'They're livin' it up at the Hotel G-A-A '


LockerRoom: It Came to Me When . . . The Stories Behind the Great Songs Number One: Don Henley of The Eagles on the band's signature hit, Hotel G-A-A, writes Tom Humphries.

I wrote this song pretty much as it happened. We were in Dublin, Ireland, on a short flop between gigs, and some of the band got into this heavy kind of scene at a nurses' dance in Barry's Hotel, which back in those days was a pretty cool place to hang, sort of nurses-a-go-go retro hip.

Anyway, the guys got into this thing with a group of kinky radiographers from Tuam, and because I was doing this whole heavy detox thing at the time I allowed myself get separated from them. I knew that whole Tuam thing could turn rough and, anyway, I wanted to check out this place I'd heard about, a hotel where they served only ham sandwiches and tea.

So instead of heading back downtown I headed towards what seemed to be the ghetto area. I was cool with that. I found the place eventually. It was hard to get into. Some of those maor guys back then were real heavy dudes.

On a dark Dublin byway

Cool drizzle in my hair

Warm smell of the canal

Rising up through the air

Up ahead in the distance

I saw a 40-watt light

My head grew heavy, and my sight grew dim

I had to stop for the night.

There he stood in the doorway

A Clones maor I could tell

And I was thinking to myself

This isn't Heaven, this must be Hell

He said 'Have you a reservation'

I have many, but I'd still like to stay

There were voices down the corridor:

'Tell Mr Smartypants to go away'.

Actually, what came to me first was the chorus. We were on the tour bus and the guys were wearing lead aprons and tossing around these X-rays they'd had taken of their asses, and the melody just came to me. I knew straight away if I could get this totally weirded out experience into words we'd have a hit with it. So I started writing the words on the back of a Gateaux Swiss Roll box.

Welcome to the Hotel G-A-A

Such a lovely place

Such a lovely place

(background vocals) Such a lovely face

Plenty of room at the Hotel G-A-A

Any time of year

Any time of year

(background) You can find it here

So long as it's not beer.

I can remember, of course, the hassle with the doorman; he'd served in Clones and I guess he'd seen a lot of very bad things there. I don't hold anything against him, he was just doing his job, keeping people out. He was connected, but I had friends too.

The whole GAA movement back then was made up of committees and it was the same in the hotel. You rang the Room Service Committee if you wanted tea and sandwiches in the room.

His mind is powerful twisted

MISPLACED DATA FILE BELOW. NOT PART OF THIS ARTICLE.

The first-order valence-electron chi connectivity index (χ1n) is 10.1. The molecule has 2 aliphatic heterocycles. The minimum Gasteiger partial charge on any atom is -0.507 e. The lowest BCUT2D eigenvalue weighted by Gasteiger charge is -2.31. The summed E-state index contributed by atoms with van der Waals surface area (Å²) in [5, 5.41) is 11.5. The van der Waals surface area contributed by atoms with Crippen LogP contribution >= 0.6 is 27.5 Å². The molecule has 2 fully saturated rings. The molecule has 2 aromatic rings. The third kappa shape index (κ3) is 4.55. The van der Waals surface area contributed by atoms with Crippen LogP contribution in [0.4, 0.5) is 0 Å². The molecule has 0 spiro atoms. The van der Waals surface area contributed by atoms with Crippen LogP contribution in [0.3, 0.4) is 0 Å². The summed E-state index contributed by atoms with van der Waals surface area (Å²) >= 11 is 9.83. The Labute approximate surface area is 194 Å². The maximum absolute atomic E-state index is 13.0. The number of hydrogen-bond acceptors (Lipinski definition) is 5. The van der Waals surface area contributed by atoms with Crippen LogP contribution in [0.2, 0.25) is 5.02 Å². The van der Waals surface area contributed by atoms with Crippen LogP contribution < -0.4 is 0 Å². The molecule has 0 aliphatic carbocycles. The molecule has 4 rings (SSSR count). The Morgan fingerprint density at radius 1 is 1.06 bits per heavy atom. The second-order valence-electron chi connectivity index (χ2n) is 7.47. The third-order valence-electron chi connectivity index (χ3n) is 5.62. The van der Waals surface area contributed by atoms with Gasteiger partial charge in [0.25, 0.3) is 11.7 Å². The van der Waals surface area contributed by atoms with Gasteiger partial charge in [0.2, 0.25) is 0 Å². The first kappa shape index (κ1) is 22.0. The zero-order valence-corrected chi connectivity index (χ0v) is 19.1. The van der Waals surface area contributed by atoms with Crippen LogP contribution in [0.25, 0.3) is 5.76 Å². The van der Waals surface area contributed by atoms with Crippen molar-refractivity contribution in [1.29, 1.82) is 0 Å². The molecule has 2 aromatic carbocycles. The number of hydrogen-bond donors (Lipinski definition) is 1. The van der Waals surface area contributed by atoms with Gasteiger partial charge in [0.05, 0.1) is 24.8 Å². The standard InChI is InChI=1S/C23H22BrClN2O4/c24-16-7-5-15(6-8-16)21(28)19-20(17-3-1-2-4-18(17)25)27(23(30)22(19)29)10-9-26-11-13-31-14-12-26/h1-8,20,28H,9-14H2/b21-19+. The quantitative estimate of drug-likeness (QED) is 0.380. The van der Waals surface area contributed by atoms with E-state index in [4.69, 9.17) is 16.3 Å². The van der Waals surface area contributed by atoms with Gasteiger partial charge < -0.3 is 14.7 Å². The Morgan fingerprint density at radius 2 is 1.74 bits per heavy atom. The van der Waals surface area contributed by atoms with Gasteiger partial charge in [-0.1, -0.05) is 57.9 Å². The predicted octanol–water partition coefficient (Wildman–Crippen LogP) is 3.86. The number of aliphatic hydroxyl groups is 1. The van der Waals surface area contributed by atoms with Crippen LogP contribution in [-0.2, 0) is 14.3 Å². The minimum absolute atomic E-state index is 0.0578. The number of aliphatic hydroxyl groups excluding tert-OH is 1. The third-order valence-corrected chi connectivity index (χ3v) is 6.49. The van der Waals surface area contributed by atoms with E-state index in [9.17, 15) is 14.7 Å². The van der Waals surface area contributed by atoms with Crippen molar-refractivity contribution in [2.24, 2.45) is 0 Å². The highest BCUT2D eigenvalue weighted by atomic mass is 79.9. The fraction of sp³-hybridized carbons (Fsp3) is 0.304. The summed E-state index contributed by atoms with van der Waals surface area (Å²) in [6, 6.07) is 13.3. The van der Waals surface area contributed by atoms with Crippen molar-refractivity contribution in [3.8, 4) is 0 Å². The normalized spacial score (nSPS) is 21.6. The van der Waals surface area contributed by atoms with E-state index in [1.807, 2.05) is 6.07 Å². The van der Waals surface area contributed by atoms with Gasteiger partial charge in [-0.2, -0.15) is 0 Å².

He says 'I'd better warn ya,

I've got loads of county board boys

That I call mo chairde

I'd say you only played junior

With your long hair and your sweat

You'd be ate in Scotstown

You wouldn't last in Clontibret'.

So I called the Cathaoirleach

Please bring me my wine

He said: 'We haven't sold drink here since Congress zero-five'

And I heard Mick Loftus laughing

from far away

Ask is a mineral alright

Just to hear what he'll say

Welcome to the Hotel G-A-A

Such a lovely place

Such a lovely place

(background) Such a lovely face

They're livin' it up at the Hotel G-A-A

What a nice surprise

What a nice surprise

(background) They don't show Sky

They had theme rooms back then, and they were just getting into this whole thing - which is huge now, of course - where they allowed young couples to do it out on the pitch with the Artane Boys Band playing the appropriate county song. It was a hurling weekend and from across the road you could hear chicks being deflowered to The Rose of Mooncoin.

I remember you had this whole list of things you had to choose from when you checked in. I just wanted to hang out, but it was like, will you be having a tunnel incident while you're here, Sir, will you be using the back door, for this much extra the GAC can ban you for up to six months. I wasn't in the right kind of place in my head for that. You know?

GAC cameras on the ceiling

The ham sandwiches are quite nice

The waiter said 'We are all just pioneers here, of our own device'

And in the Uachtarán's chambers

They gathered for their tea

They stir it with their plastic spoons

And then count the money

Last thing I remember

Was a shemozzle at the door

I thought I would be stretched

But the ref made it a draw

'Relax,' said the doorman

'We are programmed to isolate drinkers

politicians or those connected with

Euro two-thousand-and-eight.

And that was it. I wrote it in five minutes flat, and that night, before a gig in Hackballscross, I played it to Glenn Frey and Glenn didn't rate it. He'd written something on the back of a Major packet about a guy who gets into the whole Tuam/radiographers scene late in life and they don't rate him. Podge Come Lately, the New Kid in Town.

We argued about it and the band split up for a while. I played junior with Iniskeen till we got back together. Just to prove a point for myself.

Not a lot of people know that. I guess it was the beginning of the end.